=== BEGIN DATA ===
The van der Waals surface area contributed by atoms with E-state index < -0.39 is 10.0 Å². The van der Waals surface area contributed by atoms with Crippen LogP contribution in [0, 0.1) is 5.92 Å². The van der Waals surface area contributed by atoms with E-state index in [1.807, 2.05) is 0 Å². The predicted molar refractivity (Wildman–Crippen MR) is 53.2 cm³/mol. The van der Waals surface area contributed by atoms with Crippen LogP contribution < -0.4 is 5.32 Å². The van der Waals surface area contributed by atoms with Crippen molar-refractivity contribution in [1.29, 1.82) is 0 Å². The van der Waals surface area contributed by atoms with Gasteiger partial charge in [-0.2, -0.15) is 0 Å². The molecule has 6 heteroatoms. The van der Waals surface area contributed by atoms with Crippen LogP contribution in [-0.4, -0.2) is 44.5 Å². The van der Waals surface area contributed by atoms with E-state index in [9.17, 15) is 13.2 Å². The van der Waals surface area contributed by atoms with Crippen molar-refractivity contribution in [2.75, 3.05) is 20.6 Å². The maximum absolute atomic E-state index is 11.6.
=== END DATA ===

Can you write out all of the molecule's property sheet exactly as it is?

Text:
The van der Waals surface area contributed by atoms with E-state index < -0.39 is 10.0 Å². The van der Waals surface area contributed by atoms with Crippen LogP contribution in [0, 0.1) is 5.92 Å². The van der Waals surface area contributed by atoms with E-state index in [1.807, 2.05) is 0 Å². The predicted molar refractivity (Wildman–Crippen MR) is 53.2 cm³/mol. The van der Waals surface area contributed by atoms with Crippen LogP contribution < -0.4 is 5.32 Å². The van der Waals surface area contributed by atoms with Crippen molar-refractivity contribution in [1.29, 1.82) is 0 Å². The van der Waals surface area contributed by atoms with Gasteiger partial charge in [-0.2, -0.15) is 0 Å². The molecule has 6 heteroatoms. The van der Waals surface area contributed by atoms with Crippen LogP contribution in [-0.4, -0.2) is 44.5 Å². The van der Waals surface area contributed by atoms with E-state index in [9.17, 15) is 13.2 Å². The van der Waals surface area contributed by atoms with Crippen molar-refractivity contribution in [2.75, 3.05) is 20.6 Å². The maximum absolute atomic E-state index is 11.6.